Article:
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Incline Walking vs. Running: Which Is Better?
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Incline Walking vs. Running: Which Is Better?

Isabel-Mayfield-health-reporter
Written by Isabel Mayfield | Medically reviewed by Medically reviewed by Rosmy Barrios, MD check
Published on October 13, 2022
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8 min

Incline walking is an exercise that has many similar health benefits to running, but is it the better choice when it comes to weight loss and cardiovascular health? Keep reading to find out.

incline walk vs running
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Running boasts some of the highest calorie-burning potentials and is great for your heart and lungs.

However, it still has certain drawbacks, and there are even some people who experience pain when running.

For those people, finding a running alternative with many of the same benefits while being easy on the body is a must.

In this article, we will be doing a breakdown of incline walking against running so you can figure out which exercise is the right fit for you.

Incline Walking

Incline walking is the same as regular walking, the only difference being that incline walks must be done uphill, either outdoors or on a treadmill.

Whether you decide to pick up your pace and speedwalk to increase the level of difficulty or stick with your usual walking pace, walking on an incline is a sure way to get your heart pumping and maximize the cardiovascular benefits of going for a stroll.

It increases your heart rate significantly more than just walking on level ground, sometimes even more than running. This makes incline walking a surprisingly good workout for your heart too. 

Walking on an incline kicks up the intensity of regular walking, increasing the load on the lower leg muscles. 

Because walking uphill engages the largest muscle group in the body, you may expect to burn substantially more calories than if you were walking on a flat surface or descending terrain.

The combination of all of these benefits makes walking your way to better health very possible. 

Whether you’re looking to lose weight, increase your muscle mass, or improve your cardiovascular health, incline walking is a low-impact stepping stone that can be used to get the body ready for more intense physical activity. 

Getting in the habit of regular exercise

If you’re looking to get back into shape, walking is a great option for improving your fitness level. 

Still, these health benefits, as with any exercise routine, won’t happen unless you’re willing to put in consistent effort. For many people who struggle with consistency and need an extra hand staying on track, using a walking app makes all the difference.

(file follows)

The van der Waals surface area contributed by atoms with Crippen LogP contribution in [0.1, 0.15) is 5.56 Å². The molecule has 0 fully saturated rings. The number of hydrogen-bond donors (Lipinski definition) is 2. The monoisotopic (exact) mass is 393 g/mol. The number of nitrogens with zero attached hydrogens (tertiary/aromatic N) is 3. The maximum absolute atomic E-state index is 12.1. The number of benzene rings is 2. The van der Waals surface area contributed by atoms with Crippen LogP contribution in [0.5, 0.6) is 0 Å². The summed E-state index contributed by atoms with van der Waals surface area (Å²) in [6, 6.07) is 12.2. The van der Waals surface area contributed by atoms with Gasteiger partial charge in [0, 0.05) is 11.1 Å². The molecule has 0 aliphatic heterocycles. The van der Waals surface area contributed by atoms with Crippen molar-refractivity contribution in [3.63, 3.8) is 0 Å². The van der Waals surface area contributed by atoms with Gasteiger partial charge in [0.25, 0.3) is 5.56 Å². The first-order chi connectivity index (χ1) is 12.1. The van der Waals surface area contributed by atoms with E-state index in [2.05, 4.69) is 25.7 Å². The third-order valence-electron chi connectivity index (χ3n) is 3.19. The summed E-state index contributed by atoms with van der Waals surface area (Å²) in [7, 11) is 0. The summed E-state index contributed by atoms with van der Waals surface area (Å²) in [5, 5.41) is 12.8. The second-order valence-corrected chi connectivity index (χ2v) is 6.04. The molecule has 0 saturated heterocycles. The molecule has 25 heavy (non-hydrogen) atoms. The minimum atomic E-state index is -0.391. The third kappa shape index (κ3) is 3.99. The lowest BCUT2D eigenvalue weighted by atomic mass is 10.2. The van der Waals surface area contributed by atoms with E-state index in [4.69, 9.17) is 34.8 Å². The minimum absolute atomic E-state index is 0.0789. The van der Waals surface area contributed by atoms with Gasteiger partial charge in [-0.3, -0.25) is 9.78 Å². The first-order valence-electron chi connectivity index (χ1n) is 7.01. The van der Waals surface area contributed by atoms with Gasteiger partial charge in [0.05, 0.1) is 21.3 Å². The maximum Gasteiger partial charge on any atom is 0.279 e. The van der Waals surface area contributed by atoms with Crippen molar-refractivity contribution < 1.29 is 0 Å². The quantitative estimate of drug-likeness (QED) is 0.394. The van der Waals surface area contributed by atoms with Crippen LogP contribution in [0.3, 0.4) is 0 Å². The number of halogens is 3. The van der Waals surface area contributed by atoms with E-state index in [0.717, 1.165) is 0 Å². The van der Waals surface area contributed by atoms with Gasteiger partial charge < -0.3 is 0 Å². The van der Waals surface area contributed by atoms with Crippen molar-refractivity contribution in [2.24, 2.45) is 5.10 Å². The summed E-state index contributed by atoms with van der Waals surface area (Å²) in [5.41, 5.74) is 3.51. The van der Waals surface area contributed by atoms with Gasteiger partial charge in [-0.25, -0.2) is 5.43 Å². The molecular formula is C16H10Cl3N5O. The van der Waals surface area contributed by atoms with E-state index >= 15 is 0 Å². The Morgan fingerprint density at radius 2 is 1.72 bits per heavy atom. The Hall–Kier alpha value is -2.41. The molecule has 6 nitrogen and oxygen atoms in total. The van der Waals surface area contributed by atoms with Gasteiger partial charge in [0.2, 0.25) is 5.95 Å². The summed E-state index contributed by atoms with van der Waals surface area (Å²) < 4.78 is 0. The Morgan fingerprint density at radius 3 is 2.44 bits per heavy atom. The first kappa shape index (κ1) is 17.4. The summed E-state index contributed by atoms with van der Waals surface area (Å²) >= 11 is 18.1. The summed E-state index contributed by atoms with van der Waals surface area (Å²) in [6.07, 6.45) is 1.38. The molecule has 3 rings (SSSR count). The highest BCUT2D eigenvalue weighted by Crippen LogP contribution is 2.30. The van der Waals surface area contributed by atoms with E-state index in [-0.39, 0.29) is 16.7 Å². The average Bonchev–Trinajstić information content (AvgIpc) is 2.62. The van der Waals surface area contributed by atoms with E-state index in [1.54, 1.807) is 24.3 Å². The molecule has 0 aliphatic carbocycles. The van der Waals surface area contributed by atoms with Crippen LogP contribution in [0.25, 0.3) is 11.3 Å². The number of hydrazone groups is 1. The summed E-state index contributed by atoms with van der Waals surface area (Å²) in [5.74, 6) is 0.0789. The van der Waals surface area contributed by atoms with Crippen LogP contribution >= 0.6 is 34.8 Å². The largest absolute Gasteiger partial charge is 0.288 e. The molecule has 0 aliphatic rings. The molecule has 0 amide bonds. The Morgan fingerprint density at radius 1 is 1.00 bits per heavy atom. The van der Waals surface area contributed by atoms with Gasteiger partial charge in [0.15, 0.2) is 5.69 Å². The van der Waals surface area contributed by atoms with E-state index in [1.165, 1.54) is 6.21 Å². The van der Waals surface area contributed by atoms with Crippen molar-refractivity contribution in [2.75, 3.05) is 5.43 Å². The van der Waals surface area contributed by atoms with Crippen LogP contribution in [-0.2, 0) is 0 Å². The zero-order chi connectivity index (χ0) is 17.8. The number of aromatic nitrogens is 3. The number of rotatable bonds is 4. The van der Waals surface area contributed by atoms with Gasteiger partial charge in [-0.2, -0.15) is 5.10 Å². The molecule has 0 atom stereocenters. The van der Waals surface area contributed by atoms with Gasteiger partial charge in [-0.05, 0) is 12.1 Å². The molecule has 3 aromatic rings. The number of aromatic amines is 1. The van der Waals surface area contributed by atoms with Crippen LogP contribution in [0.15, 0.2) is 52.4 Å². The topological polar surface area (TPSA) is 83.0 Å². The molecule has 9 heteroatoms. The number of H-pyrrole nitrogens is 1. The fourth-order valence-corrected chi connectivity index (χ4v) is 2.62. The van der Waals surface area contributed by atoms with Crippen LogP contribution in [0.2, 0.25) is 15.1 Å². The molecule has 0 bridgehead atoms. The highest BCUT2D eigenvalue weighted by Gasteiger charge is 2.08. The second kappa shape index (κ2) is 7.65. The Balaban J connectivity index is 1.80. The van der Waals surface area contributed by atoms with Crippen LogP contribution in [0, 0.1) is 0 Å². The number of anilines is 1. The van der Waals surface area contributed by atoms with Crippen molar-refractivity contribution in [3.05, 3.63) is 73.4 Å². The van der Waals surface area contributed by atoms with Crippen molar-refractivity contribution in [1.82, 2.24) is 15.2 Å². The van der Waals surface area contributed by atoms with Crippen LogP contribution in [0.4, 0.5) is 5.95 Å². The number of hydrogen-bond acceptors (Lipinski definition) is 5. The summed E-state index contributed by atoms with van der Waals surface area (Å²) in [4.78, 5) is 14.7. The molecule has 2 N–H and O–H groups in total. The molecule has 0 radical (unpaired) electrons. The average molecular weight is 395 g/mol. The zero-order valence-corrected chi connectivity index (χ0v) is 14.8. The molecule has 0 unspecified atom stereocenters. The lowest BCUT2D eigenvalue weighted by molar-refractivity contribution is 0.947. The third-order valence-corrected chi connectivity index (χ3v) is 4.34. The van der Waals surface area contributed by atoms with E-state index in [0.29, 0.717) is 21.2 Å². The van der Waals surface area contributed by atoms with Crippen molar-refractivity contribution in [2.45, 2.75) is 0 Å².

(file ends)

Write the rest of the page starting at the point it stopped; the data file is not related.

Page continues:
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Running

The only similarity between an incline walk vs. running is that they are both done on foot.

The speed at which you move when running and the fact that both of your feet leave the ground at the same time makes it a very different exercise from walking, with a host of contrasting benefits.

Running is a popular exercise that can be done aerobically and anaerobically, depending on your speed, to improve cardiovascular endurance and the overall health of your heart and lungs.

Although running targets mostly the lower leg muscles, it also uses the core muscles for stabilization as you run, helping strengthen your trunk – though it isn’t the most effective exercise for increasing core strength.

Running is also one of the best exercises for burning calories, though it isn’t the safest exercise for anyone who is currently overweight or prone to overuse exercises or knee pain because of the high amount of impact it puts on the bones and joints.

Getting in the habit of regular exercise

Regardless of the effectiveness of running in burning calories, seeing changes in body composition from running isn’t possible without consistent effort over a longer period of time and might require doing a variety of running exercises.

Whether you struggle with consistency or aren’t sure how to structure a week of running workouts, using a running app can help.

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Differences Between Incline Walking vs. Running

The biggest difference between incline walking and running is the level of impact of both exercises, the number of calories you can burn doing each, and whether the calories used will be fat or carbs.

Incline walking, due to the low level of impact on the bones and joints, is better for elderly walkers and people who are overweight or recovering from an injury.

Incline walking at between 60–80% of your MRH will also help burn more fat than carbs, though running can help you burn significantly more calories since it requires more from your muscles.

Running will always be harder on the joints, but it also has the potential to increase aerobic endurance more quickly. The high level of impact can also have a strengthening effect on the bones and muscles over time.

Which Is Better for Burning Calories?

You might be wondering how many calories you can actually burn just from walking on a steep incline, and the truth is, when it comes to burning calories, running is the better option.

Though the number of calories you can burn doing each of these exercises will be affected by things like your weight and the intensity of your workouts, a 160-pound person doing 30 minutes of incline walking will only burn 220 calories in comparison to 360 when you run

By increasing the speed of your running or walking on a steeper incline, or even wearing a weighted vest during each of these exercises, you can also increase the potential calorie burn of each since the load on your muscles will be higher. 

If your goal is to lose weight, both of these exercises can help you burn more calories than walking on flat ground, and when done consistently can make a big difference in you losing weight.

Which Is Better for Muscle Gain?